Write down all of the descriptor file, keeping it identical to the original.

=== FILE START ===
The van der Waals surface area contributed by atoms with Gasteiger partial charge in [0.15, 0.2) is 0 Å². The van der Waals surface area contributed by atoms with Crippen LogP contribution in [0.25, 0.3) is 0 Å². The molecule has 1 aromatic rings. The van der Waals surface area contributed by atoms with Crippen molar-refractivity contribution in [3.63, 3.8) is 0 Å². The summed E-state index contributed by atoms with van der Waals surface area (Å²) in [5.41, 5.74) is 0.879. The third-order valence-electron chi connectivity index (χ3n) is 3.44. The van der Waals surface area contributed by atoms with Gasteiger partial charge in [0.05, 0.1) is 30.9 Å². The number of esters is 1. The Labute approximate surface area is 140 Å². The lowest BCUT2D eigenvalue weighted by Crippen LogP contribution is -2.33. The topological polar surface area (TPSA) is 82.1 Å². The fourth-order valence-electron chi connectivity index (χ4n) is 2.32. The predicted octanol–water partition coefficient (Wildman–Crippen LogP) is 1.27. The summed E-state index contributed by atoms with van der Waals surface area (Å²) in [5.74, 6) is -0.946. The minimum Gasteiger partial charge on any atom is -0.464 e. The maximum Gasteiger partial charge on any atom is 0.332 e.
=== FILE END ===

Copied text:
The van der Waals surface area contributed by atoms with Gasteiger partial charge in [0.15, 0.2) is 0 Å². The van der Waals surface area contributed by atoms with Crippen LogP contribution in [0.25, 0.3) is 0 Å². The molecule has 1 aromatic rings. The van der Waals surface area contributed by atoms with Crippen molar-refractivity contribution in [3.63, 3.8) is 0 Å². The summed E-state index contributed by atoms with van der Waals surface area (Å²) in [5.41, 5.74) is 0.879. The third-order valence-electron chi connectivity index (χ3n) is 3.44. The van der Waals surface area contributed by atoms with Gasteiger partial charge in [0.05, 0.1) is 30.9 Å². The number of esters is 1. The Labute approximate surface area is 140 Å². The lowest BCUT2D eigenvalue weighted by Crippen LogP contribution is -2.33. The topological polar surface area (TPSA) is 82.1 Å². The fourth-order valence-electron chi connectivity index (χ4n) is 2.32. The predicted octanol–water partition coefficient (Wildman–Crippen LogP) is 1.27. The summed E-state index contributed by atoms with van der Waals surface area (Å²) in [5.74, 6) is -0.946. The minimum Gasteiger partial charge on any atom is -0.464 e. The maximum Gasteiger partial charge on any atom is 0.332 e.